The Ganges River flows through parts of the territories of the two countries of India and Bangladesh, and along the way covers a distance of 2,520 kilometers (1,560 miles). The Ganges Basin is much broader still, and includes numerous tributary rivers originating in Nepal, China, and Myanmar alike. The Delta of the Ganges is also a rare phenomenon. There, the plot of land between two of the Ganges's arms, the Hooghly and Meghna, is called the Sundarban. This area is a complex web of streams, rivers, and bays along the Bay of Bengal, an area 265 kilometers long and 350 kilometers wide. Constantly changing landscapes are quite characteristic of the Ganges's exit into the Bengal Bay. There, pieces of land may rise up from the water and just as quickly disappear, sometimes creating silty and sandy islands in the process. Those that remain for extended periods of time (several months) are rapidly covered by dense vegetation in the beginning of season, only to be seen going back down under the water completely once again at the season's end.
In addition to the unprecedented importance for the agricultural activities in the region, and serving as a source of drinking water for humans as well as water for all types of industrial production, the Ganges is a river of which the greatest number of legends have been written. In the Hindu religion, the Ganges is called the "Most Sacred River", and one which has a purely divine origin. The Lord Shiva, who acts in the role of Transformer of the Universe in the Hindu sphere of beliefs, has stopped the flow of destructive energy bound to the earth. Once at the head of Shiva, cosmic energy is transformed and diverted into the Ganges River. Hydrologically, the source of the river is located on the southern slopes of the Himalayan glacier Gangotri, and from there it flows through the most densely populated area of the Eurasian continent (India and Bangladesh), where, according to various estimates, live somewhere between 400 and 500 million people.
Indian environmentalists point out that the Ganges, despite of the abundance of biochemical pollution, has the ability to restore itself to its pre-industrial state. However, Western experts' studies often call the Ganges one of the most polluted rivers in the world. Around half a billion people are today inhabiting the banks of the Ganges, largely depending upon its water quality to sustain their needs, and seeing there lives regularly affected by seasonal floods. The Ganges becomes dirty because of the drains discharging into the river, which are filled with all kinds of population from both households and industrial enterprises. Major cities along the river are continuing to rise in number, and these have a strong impact on the environment. The shortage of garbage processing enterprises in the region also leads to the cluttering of the Ganges's shores with litter, resulting in havoc as flooding often carries tons of human waste right into the Ganges. The water probes taken in recent years show that the concentration of biological waste in the river's waters are 100 times higher than permissible norms. The ritual cremations in the Ghats, special religious ritual places, are taking place very close to the coastline. After burning of corpses, the remains are dumped into the river. However, the poor, who can not afford cremation costs but come to die in the holy city of Varanasi on the Ganges's banks, as well as dead unmarried girls, pregnant women, and children, according to the tradition from times immemorial, do not qualify for burning. Instead, their corpses are immediately thrown intact into the river. The river and its human inhabitants are then forced to deal with these remains in the waters.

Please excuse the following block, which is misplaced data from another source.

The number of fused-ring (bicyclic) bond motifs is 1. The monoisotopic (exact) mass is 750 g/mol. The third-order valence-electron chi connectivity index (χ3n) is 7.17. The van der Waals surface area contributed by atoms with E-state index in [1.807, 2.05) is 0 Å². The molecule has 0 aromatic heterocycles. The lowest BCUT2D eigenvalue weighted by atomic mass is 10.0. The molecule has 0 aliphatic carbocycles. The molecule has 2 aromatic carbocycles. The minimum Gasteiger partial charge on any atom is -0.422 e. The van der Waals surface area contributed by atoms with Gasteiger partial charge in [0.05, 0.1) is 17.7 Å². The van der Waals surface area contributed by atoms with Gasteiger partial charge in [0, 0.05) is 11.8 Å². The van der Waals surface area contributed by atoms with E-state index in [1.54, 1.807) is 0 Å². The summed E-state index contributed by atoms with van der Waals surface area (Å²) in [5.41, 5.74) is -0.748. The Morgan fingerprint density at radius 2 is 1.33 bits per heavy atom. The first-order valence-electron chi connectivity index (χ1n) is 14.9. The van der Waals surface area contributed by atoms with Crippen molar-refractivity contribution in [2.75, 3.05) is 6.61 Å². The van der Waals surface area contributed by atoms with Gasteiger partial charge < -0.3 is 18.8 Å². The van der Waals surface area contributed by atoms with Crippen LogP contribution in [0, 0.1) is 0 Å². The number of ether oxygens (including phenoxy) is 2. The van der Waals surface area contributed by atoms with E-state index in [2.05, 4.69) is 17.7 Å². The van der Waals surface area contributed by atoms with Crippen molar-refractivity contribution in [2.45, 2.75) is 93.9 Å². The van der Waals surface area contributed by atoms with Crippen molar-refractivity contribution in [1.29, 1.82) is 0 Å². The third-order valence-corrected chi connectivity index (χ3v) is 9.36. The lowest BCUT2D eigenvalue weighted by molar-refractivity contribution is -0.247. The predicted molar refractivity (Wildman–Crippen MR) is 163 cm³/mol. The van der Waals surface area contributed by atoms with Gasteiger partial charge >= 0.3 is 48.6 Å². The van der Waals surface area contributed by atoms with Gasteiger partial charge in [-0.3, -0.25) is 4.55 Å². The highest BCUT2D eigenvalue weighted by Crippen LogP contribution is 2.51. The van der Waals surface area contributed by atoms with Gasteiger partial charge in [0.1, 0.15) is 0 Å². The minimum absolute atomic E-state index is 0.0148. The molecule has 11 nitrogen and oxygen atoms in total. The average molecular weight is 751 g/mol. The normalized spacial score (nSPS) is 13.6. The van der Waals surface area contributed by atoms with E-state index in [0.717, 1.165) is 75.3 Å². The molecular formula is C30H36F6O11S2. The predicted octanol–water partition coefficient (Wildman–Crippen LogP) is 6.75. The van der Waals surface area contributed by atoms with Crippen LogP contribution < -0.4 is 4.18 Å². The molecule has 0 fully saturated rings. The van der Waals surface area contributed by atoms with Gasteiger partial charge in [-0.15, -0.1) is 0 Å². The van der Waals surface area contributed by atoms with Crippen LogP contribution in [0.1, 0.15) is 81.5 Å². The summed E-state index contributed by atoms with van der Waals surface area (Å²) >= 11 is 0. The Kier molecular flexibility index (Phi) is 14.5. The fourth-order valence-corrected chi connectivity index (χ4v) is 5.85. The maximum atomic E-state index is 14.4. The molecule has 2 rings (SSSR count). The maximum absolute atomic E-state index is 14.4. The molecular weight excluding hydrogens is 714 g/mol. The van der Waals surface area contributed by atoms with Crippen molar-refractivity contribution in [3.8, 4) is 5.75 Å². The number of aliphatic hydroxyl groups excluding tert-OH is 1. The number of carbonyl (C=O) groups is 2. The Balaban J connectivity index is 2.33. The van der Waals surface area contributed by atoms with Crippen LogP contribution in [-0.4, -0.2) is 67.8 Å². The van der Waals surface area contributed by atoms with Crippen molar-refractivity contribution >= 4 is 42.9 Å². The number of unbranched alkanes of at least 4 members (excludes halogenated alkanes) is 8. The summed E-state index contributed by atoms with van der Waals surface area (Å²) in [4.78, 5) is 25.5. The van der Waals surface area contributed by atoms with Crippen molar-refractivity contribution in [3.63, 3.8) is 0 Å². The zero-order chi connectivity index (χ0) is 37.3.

Habitat and Biodiversity
The Ganges provides shelter to more than 140 kinds of different fish and 90 species of amphibians. Among the most endangered river dwellers are the Ganges river sharks, as well as native dolphin species. Birds that live in the river basin are also unique, and and many cannot be found in any other parts of the world. This area is the home to rare species of mammals as well, including brown bears, foxes, snow leopards and other large cats, several species of deer, porcupines, and others. There is also a large variety of butterflies and other rare insects seen along the Ganges's banks.
Environmental Threats and Territorial Disputes
The construction of a dam and hydroelectric power station near Farraka, close to the border with Bangladesh, led to the removal of water from the arm of the Ganges known as the Bhagirathi, a river which further flows in West Bengal near Calcutta. This dam has long been a source of disputes between India and Bangladesh, which had been settled on the basis of discussions held in 1996. A lack of perpetual flow during the summer months used to result in droughts in Bangladesh, and made the country more vulnerable to flooding in other times of the year. Nevertheless, the project of connecting channel of the Brahmaputra to the Ganges in order to improve the flow of water has not yet been implemented, though doing so could potential mitigate these destructive effects.